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Persistence Configuration

Document Storage

Mongoid by default stores documents in a collection that is the pluralized form of the class name. For the following Person class, the collection the document would get stored in would be named people.

class Person
  include Mongoid::Document
end

Model class names cannot end with “s”, because it will be considered as the pluralized form of the word. For example “Status” would be considered as the plural form of “Statu”, which will cause a few known problems.

This is a limitation of the ActiveSupport::Inflector#classify which Mongoid uses to convert from filenames and collection names to class names. You can overcome this by specifying a custom inflection rule for your model class. For example, the following code will take care of the model named Status.

ActiveSupport::Inflector.inflections do |inflect|
  inflect.singular("status", "status")
end

The collection for the model’s documents can be changed at the class level if you would like them persisted elsewhere. You can also change the database and client the model gets persisted in from the defaults.

class Person
  include Mongoid::Document
  store_in collection: "citizens", database: "other", client: "analytics"
end

The store_in macro can also take lambdas - a common case for this is multi-tenant applications.

class Band
  include Mongoid::Document
  store_in database: ->{ Thread.current[:database] }
end

When a document is stored in the database the ruby object will get serialized into BSON and have a structure like so:

{
  "_id" : ObjectId("4d3ed089fb60ab534684b7e9"),
  "title" : "Sir",
  "name" : {
    "_id" : ObjectId("4d3ed089fb60ab534684b7ff"),
    "first_name" : "Durran"
  },
  "addresses" : [
    {
      "_id" : ObjectId("4d3ed089fb60ab534684b7e0"),
      "city" : "Berlin",
      "country" : "Deutschland"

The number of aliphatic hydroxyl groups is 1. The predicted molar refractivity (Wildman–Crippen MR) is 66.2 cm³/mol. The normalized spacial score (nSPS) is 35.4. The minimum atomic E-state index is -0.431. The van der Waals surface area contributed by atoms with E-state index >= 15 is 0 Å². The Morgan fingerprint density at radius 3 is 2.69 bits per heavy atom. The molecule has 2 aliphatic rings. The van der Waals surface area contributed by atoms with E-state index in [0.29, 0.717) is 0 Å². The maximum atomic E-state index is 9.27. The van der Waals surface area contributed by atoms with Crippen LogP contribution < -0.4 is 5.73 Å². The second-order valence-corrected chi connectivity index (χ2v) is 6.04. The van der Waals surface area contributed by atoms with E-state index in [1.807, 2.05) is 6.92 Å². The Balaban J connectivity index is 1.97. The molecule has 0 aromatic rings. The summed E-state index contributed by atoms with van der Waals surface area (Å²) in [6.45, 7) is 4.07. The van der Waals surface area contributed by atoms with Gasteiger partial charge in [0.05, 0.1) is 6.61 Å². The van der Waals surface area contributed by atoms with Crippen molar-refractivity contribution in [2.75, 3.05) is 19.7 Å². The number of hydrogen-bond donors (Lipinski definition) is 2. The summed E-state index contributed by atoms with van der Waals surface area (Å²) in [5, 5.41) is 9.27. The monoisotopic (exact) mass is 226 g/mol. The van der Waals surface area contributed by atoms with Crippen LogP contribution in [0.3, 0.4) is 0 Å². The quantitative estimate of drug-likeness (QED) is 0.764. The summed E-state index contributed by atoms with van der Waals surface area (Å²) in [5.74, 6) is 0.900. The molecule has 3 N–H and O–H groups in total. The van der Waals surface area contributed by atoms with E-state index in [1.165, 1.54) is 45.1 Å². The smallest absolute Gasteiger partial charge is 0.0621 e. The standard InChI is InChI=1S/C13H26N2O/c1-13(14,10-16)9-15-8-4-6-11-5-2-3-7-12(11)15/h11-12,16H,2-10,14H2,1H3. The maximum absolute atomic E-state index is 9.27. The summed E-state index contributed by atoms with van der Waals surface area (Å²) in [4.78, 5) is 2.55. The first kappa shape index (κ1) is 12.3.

}
  ]
}

Persistence Context Attributes

Mongoid provides client_name, database_name and collection_name methods on model classes to determine the client, database and collection names used for persistence:

Band.client_name
# => :default

Band.database_name
# => "mongoid"

Band.collection_name
# => :bands

Custom

There may be cases where you want to persist documents to different sources from their defaults, or with different options from the default. Mongoid provides run-time support for this as well as support on a per-model basis.

Model-Level Persistence Options

On a per-model basis, you can tell it to store in a custom collection name, a different database, or a different client. The following example would store the Band class by default into a collection named “artists” in the database named “music”, with the client “analytics”.

Note that the value supplied to the client option must be configured under clients in your mongoid.yml.

class Band
  include Mongoid::Document
  store_in collection: "artists", database: "music", client: "analytics"
end

If no store_in macro would have been provided, Mongoid would store the model in a collection named “bands” in the default database in the default client.

Runtime Persistence Options

It is possible to change the client, database and collection, as well as any of the MongoDB client options, used for persistence for a group of operations by using the with method on a model class or instance:

Band.with(database: "music-non-stop") do |klass|
  klass.create(...)

  band = Band.first

  Band.create(...)
end